Retail Tricks To Watch Out For

As we rapidly approach the holiday season, it seemed to be a good time to bring up some of the retailers favorite tricks that are used to get you to spend more. Retailers are professionals at selling and they have spent millions in research to determine how to sell as much as possible. Here are a few tricks and techniques to watch out for this holiday season:

shopping tips

1. Limited-time-only bargains.

Regret is one of our most disliked feelings, and people naturally do what they can to avoid feeling regret. Marketers know this and use it to their advantage with limited-time offers and bargains. By making you feel that you have to act now or risk losing out on a great sale or product, retailers force you into a split second decision that often results in a purchase.

Another way this fear is used is when retailers purposely limit quantities of merchandise. Once a shopper returns to buy something, only to find out that item is no longer in stock, that person will be less likely to pass up on something he or she wants in the future.

The reality is that, in many cases, if you’d paid attention to the price of an item for a while because it was something you actually wanted, you’ll notice that the savings probably isn’t what’s being advertised. Many retailers will jack up the prices before the holidays, then discount a couple of weeks beforehand so they can claim the discounted price.

You might end up saving a couple of dollars here and there, but don’t be fooled by the “promise” of special deals for something you didn’t even know you wanted until that moment. Go home, do some online research, and see if there’s a better deal elsewhere.

2. Buying in bulk is cheap, right?

This is one that I have found Walmart and BJ’s Warehouse to be especially good at taking advantage of. We’ve been trained to believe that when we buy items in bulk, we pay less per item than buying in smaller quantities.

Retailers take advantage of this in a couple of ways that you need to look out for. One is that the larger size product is not always cheaper on a per unit basis. This often happens when the smaller size is on sale, but the larger is not. Be sure to always check the actual per unit cost of the product is to make sure you are really saving, which is almost always indicated on the tag showing the price (just below, in smaller font).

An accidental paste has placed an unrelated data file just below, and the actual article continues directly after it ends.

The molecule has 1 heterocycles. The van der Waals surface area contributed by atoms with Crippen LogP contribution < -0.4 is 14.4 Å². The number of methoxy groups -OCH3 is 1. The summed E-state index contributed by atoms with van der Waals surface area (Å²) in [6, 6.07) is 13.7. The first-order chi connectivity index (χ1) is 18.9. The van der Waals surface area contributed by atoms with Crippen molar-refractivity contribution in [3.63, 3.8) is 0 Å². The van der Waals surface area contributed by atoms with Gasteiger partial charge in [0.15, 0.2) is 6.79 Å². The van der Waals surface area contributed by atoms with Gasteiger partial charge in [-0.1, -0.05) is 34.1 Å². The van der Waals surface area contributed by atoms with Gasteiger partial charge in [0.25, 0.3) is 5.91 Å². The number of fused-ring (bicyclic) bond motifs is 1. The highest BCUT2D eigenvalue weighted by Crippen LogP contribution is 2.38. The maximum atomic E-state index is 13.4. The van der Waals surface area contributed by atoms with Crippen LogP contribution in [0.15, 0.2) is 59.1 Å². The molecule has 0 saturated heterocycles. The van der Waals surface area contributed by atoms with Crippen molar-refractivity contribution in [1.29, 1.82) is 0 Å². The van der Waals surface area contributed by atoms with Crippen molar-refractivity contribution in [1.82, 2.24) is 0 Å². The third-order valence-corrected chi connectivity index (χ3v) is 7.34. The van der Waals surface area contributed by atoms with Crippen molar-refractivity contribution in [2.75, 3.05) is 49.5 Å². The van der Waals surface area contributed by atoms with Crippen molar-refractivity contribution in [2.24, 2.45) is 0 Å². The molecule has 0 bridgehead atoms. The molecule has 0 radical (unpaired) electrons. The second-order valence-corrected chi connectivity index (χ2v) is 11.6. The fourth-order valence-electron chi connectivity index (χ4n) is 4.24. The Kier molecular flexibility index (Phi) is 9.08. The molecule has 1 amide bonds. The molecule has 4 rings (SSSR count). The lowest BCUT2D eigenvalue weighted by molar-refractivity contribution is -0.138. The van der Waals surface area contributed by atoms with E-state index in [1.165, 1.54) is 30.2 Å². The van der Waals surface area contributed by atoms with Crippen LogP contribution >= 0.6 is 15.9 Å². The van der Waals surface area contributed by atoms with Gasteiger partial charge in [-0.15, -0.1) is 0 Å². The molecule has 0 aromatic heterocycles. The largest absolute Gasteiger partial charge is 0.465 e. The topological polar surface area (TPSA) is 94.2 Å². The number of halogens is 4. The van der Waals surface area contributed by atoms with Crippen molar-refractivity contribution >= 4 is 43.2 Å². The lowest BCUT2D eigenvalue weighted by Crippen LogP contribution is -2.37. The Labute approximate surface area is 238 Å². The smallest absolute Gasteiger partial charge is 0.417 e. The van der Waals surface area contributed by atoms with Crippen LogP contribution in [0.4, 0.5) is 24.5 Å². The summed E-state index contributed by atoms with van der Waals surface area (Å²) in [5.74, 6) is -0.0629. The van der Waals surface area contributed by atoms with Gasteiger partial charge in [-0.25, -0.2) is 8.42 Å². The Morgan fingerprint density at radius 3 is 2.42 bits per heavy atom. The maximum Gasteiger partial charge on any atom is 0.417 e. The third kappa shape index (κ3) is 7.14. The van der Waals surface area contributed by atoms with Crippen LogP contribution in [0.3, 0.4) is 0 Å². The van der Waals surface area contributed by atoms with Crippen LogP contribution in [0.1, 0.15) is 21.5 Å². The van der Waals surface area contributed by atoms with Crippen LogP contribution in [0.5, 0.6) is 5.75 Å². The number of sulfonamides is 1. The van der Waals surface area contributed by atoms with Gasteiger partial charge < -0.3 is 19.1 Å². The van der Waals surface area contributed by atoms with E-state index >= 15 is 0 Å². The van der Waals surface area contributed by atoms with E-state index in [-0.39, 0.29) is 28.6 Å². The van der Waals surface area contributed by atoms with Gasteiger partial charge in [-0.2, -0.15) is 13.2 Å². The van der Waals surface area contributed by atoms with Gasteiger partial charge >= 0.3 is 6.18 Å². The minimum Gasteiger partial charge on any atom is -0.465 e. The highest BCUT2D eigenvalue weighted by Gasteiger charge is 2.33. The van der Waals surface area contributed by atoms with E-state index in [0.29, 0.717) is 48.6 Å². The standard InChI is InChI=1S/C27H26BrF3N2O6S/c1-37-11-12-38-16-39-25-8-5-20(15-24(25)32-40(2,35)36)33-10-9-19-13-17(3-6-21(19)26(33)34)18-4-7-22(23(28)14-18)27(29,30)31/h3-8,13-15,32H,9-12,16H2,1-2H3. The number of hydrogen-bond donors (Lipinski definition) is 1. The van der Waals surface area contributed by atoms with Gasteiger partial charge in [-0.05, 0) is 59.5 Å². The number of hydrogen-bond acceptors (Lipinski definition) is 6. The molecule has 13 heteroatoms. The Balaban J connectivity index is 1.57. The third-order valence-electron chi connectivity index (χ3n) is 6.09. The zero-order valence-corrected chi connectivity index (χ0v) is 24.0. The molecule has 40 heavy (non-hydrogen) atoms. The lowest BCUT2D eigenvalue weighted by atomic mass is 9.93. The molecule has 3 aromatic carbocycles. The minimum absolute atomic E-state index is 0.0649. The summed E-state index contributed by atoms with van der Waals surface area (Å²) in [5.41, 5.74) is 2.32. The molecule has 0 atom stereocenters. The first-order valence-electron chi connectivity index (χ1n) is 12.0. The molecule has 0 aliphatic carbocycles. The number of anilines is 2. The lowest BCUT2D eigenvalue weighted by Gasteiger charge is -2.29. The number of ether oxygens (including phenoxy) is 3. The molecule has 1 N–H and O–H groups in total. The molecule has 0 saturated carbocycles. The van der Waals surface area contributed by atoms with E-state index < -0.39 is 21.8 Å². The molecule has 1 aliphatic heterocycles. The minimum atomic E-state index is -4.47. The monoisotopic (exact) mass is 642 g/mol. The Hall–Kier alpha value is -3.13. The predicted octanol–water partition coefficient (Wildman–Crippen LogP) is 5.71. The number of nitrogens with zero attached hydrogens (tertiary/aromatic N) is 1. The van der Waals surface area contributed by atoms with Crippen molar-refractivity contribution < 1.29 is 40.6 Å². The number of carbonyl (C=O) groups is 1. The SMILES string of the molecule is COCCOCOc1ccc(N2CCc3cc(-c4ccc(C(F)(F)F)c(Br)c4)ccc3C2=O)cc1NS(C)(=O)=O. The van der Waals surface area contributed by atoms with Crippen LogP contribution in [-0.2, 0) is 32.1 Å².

The other way this often works against us is that most of us hate to pass up what we view as a good deal. Think of McDonald’s when they brought out the super-size option concerning french fries. Getting all those extra fries seems like a great deal.

There’s two things to think about here. One, you might get halfway through the larger container of fries and realize that you can’t eat anymore; there’s no savings there. Before buying the larger size of any item to save money, make sure that you will actually use it. Two, when it comes to something that offers three sizes, the middle size usually isn’t the best buy for your money. Always check the prices and calculate which one is your best cost option.

3. Make sure the purchase can’t wait until later.

It’s rare that you come across an amazing deal that you’ll never see again. In fact, quite the opposite is usually true. When was the last time that you went to the craft store and they didn’t have a 1/2 off sale? It seems that some items are on sale more often than not.

Before buying a sale item because it seems like a good value, make sure it is something that you need and will use in the near future. If you already have 3 large jugs of laundry detergent, don’t buy another because it’s on sale.

Truthfully, there are some times when you’ll come across something that absolutely looks like a good deal. The cost of TVs that offer 65″ screens for less than $400 definitely looks like a good deal. However, what you need to be careful of is whether it’s a brand name you trust, because when it comes to technology just because something looks like a money saver up from doesn’t mean you’re going to enjoy what you’re getting once you get home.

Once again, it’s probably best to wait at least until you get home, search for reviews of that particular item online, and decide at that point whether or not your good money deal might be a bust. This goes for all technology, because not only do you want a good price, but you probably want something that will last for a while and give you a great experience.

Be smart with your money and only buy items that you actually need, not items that you might need a month down the road… or possibly never.

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